In her book book Unthinkable: An Extraordinary Journey Through the World’s Strangest Brains, science journalist Helen Thomson writes about a group of remarkable people. The reader meets Sharon, who is always lost, Matar, who thinks that he is a tiger, and Joel, who feels other people’s pain, among others. Odd people with odd brains.

In the opening chapter, Thomson refers to neurologist Oliver Sacks and his 1985 classic The Man Who Mistook His Wife For a Hat. Thomson revisits Sacks’s idea to write about people with rare neurological conditions, ”to see what a thirty-year neurological revolution had revealed” (p. 14). Because Thomson’s book is (discretely) pitched as an independent sequel to Sacks’s, it is impossible not to compare them.

I loved Sacks’s book, which is why I threw myself at Thomson’s Unthinkable. However, and it pains me to say this, I am disappointed.

The stories and the people in Sacks’s book are rememberable in a way that those in Thomson’s book aren’t. Years after reading his book, I still giggle at Sacks’s patient who placed a level on his glasses to help him walk straight, the old lady whose untreated syphilis made her horny, and, of course, the man who mistook his wife for a hat.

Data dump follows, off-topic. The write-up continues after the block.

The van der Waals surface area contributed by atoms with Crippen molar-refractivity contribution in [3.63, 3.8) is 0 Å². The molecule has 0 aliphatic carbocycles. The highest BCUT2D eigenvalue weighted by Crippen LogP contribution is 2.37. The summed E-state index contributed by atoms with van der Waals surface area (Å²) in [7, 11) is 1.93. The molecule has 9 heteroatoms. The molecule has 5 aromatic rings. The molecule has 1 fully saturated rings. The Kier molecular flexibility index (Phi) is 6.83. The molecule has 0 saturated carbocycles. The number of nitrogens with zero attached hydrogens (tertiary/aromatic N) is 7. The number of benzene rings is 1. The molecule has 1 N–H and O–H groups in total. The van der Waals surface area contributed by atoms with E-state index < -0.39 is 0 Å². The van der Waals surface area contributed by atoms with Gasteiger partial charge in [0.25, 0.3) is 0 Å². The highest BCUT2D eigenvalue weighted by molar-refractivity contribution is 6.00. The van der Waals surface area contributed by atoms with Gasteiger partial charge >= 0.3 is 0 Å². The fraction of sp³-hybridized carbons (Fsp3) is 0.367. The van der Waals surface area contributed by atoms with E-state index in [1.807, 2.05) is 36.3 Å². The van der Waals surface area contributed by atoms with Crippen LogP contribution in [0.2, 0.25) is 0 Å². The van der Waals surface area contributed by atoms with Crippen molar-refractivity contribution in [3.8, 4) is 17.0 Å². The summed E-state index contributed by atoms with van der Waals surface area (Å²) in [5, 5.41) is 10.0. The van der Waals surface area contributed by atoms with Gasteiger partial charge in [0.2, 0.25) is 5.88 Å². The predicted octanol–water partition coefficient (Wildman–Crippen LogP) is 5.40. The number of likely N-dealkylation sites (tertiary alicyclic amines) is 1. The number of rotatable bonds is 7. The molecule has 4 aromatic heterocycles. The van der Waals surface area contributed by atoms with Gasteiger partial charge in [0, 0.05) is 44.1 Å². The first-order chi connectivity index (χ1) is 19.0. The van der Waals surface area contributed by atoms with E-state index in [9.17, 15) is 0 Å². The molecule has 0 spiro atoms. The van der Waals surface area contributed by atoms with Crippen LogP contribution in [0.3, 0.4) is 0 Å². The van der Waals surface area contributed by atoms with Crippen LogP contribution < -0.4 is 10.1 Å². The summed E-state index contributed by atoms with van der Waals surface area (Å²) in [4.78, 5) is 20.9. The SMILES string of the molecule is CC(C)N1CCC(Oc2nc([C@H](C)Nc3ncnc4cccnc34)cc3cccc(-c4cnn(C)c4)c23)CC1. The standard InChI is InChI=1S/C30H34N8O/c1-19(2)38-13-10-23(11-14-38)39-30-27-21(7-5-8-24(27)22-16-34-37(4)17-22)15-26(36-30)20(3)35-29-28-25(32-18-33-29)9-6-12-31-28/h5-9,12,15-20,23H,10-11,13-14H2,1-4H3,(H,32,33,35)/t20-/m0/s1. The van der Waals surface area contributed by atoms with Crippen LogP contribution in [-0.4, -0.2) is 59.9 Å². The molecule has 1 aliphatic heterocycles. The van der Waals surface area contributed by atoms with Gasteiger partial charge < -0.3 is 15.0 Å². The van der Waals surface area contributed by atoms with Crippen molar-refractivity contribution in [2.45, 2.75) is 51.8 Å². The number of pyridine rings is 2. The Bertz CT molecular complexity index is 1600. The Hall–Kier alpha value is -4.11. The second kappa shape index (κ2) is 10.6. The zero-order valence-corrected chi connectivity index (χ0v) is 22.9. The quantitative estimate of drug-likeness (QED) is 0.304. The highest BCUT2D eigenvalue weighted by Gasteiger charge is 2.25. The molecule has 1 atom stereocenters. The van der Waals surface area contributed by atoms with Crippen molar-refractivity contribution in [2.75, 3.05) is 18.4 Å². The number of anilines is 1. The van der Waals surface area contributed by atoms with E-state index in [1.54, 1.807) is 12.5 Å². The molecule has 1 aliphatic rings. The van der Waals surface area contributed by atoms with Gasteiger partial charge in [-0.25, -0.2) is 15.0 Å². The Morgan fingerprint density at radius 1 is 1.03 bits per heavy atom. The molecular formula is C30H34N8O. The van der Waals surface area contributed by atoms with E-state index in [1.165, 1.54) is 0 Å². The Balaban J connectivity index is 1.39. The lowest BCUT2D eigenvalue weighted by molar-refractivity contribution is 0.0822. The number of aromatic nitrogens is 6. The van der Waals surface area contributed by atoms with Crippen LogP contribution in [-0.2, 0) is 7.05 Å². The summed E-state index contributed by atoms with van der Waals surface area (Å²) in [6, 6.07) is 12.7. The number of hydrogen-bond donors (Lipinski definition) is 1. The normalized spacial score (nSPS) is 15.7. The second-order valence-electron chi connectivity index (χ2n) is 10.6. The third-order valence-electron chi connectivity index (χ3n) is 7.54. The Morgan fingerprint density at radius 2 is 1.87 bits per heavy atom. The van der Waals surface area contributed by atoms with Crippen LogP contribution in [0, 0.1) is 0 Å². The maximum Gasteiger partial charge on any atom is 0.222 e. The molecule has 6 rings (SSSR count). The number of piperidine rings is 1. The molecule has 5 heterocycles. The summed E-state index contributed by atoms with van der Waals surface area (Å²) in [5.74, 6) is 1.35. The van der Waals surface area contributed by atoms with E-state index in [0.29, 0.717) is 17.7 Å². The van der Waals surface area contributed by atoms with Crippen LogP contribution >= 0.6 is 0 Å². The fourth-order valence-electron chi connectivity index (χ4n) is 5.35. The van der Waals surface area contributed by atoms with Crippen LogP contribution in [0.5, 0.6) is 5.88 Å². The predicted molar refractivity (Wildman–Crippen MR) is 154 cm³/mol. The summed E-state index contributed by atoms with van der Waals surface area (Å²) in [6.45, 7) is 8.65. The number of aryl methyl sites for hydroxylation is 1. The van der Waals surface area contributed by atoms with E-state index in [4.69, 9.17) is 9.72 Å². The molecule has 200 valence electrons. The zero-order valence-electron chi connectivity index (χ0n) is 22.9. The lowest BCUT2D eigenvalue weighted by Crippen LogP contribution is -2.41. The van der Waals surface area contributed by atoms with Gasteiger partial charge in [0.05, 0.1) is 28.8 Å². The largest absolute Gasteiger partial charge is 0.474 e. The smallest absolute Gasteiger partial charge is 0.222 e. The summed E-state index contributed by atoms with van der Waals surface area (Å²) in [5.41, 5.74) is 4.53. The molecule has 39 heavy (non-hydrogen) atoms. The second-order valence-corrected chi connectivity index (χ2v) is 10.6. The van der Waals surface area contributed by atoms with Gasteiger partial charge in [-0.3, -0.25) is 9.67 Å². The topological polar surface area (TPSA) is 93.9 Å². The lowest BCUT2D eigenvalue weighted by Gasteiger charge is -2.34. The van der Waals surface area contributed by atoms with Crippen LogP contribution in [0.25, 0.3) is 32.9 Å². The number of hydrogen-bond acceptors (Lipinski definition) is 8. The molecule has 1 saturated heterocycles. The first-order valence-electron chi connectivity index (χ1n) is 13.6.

There is something about Sacks’s low-key storytelling that makes the people in his book shine, whereas Thomson’s writing is more—and I apologize, as Thomson is British—American. It seems that Thomson begins each chapter by building up the reader’s expectations through vivid thought examples, such as ”imagine that you woke up DEAD,” then there’s a cliffhanger, and then… Not much. Or rather; not enough follows to warrant the grandiloquent introduction.

To me, Thomson’s style of writing is almost unfair to the people in her book. She writes as if their stories and their brains aren’t interesting enough, but needs amplification through linguistic exercises. This shadows, for instance, Sylvia, who hears music that isn’t real. Her story would have been better told without a bombastic framing.

Thomson knows the science behind the stories she tells, and that makes her book an interesting read nonetheless. Unthinkable is better as a science book than as entertainment, and I can recommend it to anyone with a general interest in neurology (or strange brains). But don’t expect it to match Sacks’s classic.


Thomson, H. (2019). Unthinkable: An Extraordinary Journey Through the World’s Strangest Brains. John Murray Press.